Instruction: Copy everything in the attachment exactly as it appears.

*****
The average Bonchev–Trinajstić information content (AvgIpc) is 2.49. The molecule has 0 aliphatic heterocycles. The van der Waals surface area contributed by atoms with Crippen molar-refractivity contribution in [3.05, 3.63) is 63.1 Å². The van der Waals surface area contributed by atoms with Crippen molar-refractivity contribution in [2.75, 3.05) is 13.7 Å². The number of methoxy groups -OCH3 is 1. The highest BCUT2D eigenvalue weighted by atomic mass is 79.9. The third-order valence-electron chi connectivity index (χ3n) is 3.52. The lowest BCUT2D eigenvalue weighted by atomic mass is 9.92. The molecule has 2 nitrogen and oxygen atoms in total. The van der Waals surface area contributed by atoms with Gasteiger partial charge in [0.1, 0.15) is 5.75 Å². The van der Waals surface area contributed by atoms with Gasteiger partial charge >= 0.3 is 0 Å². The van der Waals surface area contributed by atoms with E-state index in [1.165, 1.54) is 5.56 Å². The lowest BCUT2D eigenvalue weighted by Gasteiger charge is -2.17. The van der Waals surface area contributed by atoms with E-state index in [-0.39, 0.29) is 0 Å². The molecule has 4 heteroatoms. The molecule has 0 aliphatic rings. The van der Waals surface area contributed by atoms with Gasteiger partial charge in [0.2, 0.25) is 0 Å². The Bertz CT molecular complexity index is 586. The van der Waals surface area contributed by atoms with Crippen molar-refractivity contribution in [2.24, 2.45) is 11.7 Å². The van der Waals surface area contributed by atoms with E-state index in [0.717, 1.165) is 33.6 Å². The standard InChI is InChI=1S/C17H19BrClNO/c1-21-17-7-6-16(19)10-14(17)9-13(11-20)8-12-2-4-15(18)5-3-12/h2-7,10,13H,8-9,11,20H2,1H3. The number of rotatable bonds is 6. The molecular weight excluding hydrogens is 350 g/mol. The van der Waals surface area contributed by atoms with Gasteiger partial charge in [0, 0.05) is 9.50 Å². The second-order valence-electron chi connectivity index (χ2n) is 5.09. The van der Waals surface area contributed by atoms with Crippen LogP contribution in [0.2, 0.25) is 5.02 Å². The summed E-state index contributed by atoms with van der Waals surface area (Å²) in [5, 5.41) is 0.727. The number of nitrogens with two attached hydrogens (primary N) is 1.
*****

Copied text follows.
The average Bonchev–Trinajstić information content (AvgIpc) is 2.49. The molecule has 0 aliphatic heterocycles. The van der Waals surface area contributed by atoms with Crippen molar-refractivity contribution in [3.05, 3.63) is 63.1 Å². The van der Waals surface area contributed by atoms with Crippen molar-refractivity contribution in [2.75, 3.05) is 13.7 Å². The number of methoxy groups -OCH3 is 1. The highest BCUT2D eigenvalue weighted by atomic mass is 79.9. The third-order valence-electron chi connectivity index (χ3n) is 3.52. The lowest BCUT2D eigenvalue weighted by atomic mass is 9.92. The molecule has 2 nitrogen and oxygen atoms in total. The van der Waals surface area contributed by atoms with Gasteiger partial charge in [0.1, 0.15) is 5.75 Å². The van der Waals surface area contributed by atoms with Gasteiger partial charge >= 0.3 is 0 Å². The van der Waals surface area contributed by atoms with E-state index in [1.165, 1.54) is 5.56 Å². The lowest BCUT2D eigenvalue weighted by Gasteiger charge is -2.17. The van der Waals surface area contributed by atoms with E-state index in [-0.39, 0.29) is 0 Å². The molecule has 4 heteroatoms. The molecule has 0 aliphatic rings. The van der Waals surface area contributed by atoms with Gasteiger partial charge in [0.2, 0.25) is 0 Å². The Bertz CT molecular complexity index is 586. The van der Waals surface area contributed by atoms with Crippen molar-refractivity contribution in [2.24, 2.45) is 11.7 Å². The van der Waals surface area contributed by atoms with E-state index in [0.717, 1.165) is 33.6 Å². The standard InChI is InChI=1S/C17H19BrClNO/c1-21-17-7-6-16(19)10-14(17)9-13(11-20)8-12-2-4-15(18)5-3-12/h2-7,10,13H,8-9,11,20H2,1H3. The number of rotatable bonds is 6. The molecular weight excluding hydrogens is 350 g/mol. The van der Waals surface area contributed by atoms with Gasteiger partial charge in [0, 0.05) is 9.50 Å². The second-order valence-electron chi connectivity index (χ2n) is 5.09. The van der Waals surface area contributed by atoms with Crippen LogP contribution in [0.2, 0.25) is 5.02 Å². The summed E-state index contributed by atoms with van der Waals surface area (Å²) in [5, 5.41) is 0.727. The number of nitrogens with two attached hydrogens (primary N) is 1.